Could Pre-Natal Anti-Depressants be Linked to Autism?

A tentatively worded study has recently been published, based on the findings of a Swedish research study, which suggests that foetal exposure to anti-depressants could be linked to an increased risk of the child developing autism. In particular, it was noted that there was in increase in intellectual disabilities, amongst the autism spectrum disorders. This is the second study in two years which has linked the use of anti-depressants with autism in children – a study in California noted similar results following testing. The Swedish study, however, could not exclude the possibility that severe depression rather than the drugs themselves caused the link.

The two studies took very different approaches to the testing involved. The Swedish study noted that there was a major dilemma in determining the risks, due to the US study claiming that severe depression was not the cause of the link between the drugs and autism. If the drugs create the risk of autism spectrum disorders, it is advised that women are warned of the risk. However, if the link is caused by non-genetic effects of severe depression during the pregnancy period, treatment could actually reduce the risk. The researchers stated that an informed decision would need to be taken in each individual case in order to determine the risk of untreated depression verses the possible adverse effects of anti-depressants.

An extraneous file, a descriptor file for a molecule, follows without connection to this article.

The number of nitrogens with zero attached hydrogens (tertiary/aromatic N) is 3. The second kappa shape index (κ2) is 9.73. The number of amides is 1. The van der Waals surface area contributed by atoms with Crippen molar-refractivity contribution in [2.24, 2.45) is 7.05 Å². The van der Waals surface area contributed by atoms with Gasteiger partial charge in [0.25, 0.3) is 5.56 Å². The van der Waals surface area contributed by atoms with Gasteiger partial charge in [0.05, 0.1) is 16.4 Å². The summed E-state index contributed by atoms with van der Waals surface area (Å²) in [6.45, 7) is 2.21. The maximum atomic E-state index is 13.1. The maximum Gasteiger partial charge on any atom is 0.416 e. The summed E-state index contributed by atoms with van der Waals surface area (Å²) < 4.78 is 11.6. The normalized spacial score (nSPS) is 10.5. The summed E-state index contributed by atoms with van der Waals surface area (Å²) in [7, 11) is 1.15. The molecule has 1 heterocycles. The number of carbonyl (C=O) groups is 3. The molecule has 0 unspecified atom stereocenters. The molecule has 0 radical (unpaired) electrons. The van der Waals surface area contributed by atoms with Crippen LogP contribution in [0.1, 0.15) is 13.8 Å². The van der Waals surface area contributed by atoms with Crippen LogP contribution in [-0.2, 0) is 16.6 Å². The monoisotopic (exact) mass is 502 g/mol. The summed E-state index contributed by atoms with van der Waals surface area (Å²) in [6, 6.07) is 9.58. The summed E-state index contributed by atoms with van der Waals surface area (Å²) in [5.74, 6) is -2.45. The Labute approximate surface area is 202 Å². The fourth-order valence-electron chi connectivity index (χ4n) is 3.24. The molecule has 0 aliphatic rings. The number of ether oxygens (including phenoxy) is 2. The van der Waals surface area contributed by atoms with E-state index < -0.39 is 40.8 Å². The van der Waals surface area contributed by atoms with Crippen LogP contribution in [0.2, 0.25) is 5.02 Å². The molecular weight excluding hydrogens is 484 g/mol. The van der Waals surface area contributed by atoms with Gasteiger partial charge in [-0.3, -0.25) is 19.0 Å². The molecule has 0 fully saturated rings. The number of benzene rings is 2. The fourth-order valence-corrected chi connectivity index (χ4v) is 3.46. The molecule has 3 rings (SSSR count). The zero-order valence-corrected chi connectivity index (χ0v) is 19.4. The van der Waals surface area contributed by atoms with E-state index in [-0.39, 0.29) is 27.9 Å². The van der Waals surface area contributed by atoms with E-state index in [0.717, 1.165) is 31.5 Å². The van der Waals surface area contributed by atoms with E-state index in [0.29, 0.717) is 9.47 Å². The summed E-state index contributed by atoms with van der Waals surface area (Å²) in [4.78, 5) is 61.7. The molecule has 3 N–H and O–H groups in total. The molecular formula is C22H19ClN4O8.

Others working in the field have made more distinct links between prenatal drug use and the risk of autism being increased. There have been numerous animal studies which show that an exposure to drugs during the developmental stage leads to changes in the brain activity, which can lead to behavioural changes – often those which mimic autism. So, if drugs targeting the brain and chemical activity in the body alter the function, what does this say for the risk on the unborn child? As proven by the studies, it is difficult to determine the risks of using anti-depressants during pregnancy. While the results did only show modest increases, it is advised that you speak to your GP to ascertain your situation and see how severe the case is.

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